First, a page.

Tuesday, July 25, 2006
Falasha Films: San Francisco Jewish Film Festival and MOAD turn spotlight on the Ethiopian-Israeli experience
Roni Hadar as Sarah (left) and Sirak M. Sabahat as Shlomo in Radu Mihaileanu's "Live and Become," the closing-night feature of the San Francisco Jewish Film Festival.
This week the Museum of the African Diaspora (MOAD), The San Francisco Jewish Film Festival and the San Francisco Black Film Festival team up to screen films about Ethiopian Jews and Jews of Color as part of SFJFF's 26th year. I'm so excited that this fascinating but overlooked aspect of Jewish culture is finally getting some attention by filmmakers.
Israel, 2005, 54 minutes, Amharic, and Hebrew with English subtitles.
"Winner of the 1st Prize for Documentary Film at the Jerusalem International Film Festival, Sisai is an emotional and eye-opening portrait of immigrants caught between two worlds and two identities. When 23-year-old Sisai, an Ethiopian Jew living in Israel, learns that his adoptive dad has located his biological father in Ethiopia, the two of them, along with his brother (and filmmaker) David Gavro, embark on an unforgettable journey back to Africa. In San Francisco and Berkeley, followed by panel discussions as part of Spotlight on: Ethiopian Jews and Jews of Color."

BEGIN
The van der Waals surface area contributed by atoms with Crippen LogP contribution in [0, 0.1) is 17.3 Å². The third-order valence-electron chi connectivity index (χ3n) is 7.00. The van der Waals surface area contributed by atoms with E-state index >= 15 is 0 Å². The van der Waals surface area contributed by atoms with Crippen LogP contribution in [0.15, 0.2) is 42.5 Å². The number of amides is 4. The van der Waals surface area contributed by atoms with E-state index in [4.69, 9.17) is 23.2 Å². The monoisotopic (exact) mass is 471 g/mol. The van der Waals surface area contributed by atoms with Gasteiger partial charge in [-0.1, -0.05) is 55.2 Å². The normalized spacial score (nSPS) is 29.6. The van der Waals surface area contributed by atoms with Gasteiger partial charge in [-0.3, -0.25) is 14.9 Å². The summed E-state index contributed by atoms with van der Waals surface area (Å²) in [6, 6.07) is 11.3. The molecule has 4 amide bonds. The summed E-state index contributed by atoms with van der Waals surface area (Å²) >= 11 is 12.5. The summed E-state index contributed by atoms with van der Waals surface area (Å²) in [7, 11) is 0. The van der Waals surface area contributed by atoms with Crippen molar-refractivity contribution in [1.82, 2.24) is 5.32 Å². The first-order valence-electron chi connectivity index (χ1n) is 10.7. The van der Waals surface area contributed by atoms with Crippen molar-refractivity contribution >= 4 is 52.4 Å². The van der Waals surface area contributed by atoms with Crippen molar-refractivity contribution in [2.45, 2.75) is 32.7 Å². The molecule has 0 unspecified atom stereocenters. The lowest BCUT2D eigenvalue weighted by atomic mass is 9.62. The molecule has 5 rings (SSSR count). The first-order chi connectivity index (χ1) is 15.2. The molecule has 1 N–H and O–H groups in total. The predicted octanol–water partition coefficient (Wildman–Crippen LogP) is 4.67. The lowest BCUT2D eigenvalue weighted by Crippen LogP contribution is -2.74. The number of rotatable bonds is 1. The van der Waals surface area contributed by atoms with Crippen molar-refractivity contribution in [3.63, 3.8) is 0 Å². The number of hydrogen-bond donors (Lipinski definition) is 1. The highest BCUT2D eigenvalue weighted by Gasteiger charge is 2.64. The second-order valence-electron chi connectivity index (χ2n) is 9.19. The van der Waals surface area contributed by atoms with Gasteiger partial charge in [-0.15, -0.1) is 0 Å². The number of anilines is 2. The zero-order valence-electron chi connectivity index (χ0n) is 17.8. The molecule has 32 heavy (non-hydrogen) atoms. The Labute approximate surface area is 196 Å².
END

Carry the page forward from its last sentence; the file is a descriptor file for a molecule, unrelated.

Sisai will be preceded by
Motherless Haya - North American Premiere, Israel, 2004, 14 minutes, Hebrew, with English subtitles. Haya Zelka, an Ethiopian teenager in the Israeli town of Ramla turns the camera on herself.
July 27, 2006
Live and Become - Film
Director: Radu Mihaileanu
Belgium, France, Isreal, Italy
Amharic, french, Hebrew w/ Eng. subtitles
Live and Become will be presented on the 27th as part of the SFJFF's closing night event. The film is described as a "sweeping, emotional saga [in which] an Ethiopian boy from a Sudanese refugee camp is airlifted to Israel during Operation Moses, which transported 8,000 Ethiopian Jews to Israel in 1984. Adopted by a Mizrahi family, Shlomo grows up, falls in love and serves in the Israeli army but is plagued throughout by two secrets: He was not born a Jew and is not an orphan. Radu Mihaileanu has created a monumental drama following one young man’s epic quest for his roots and identity.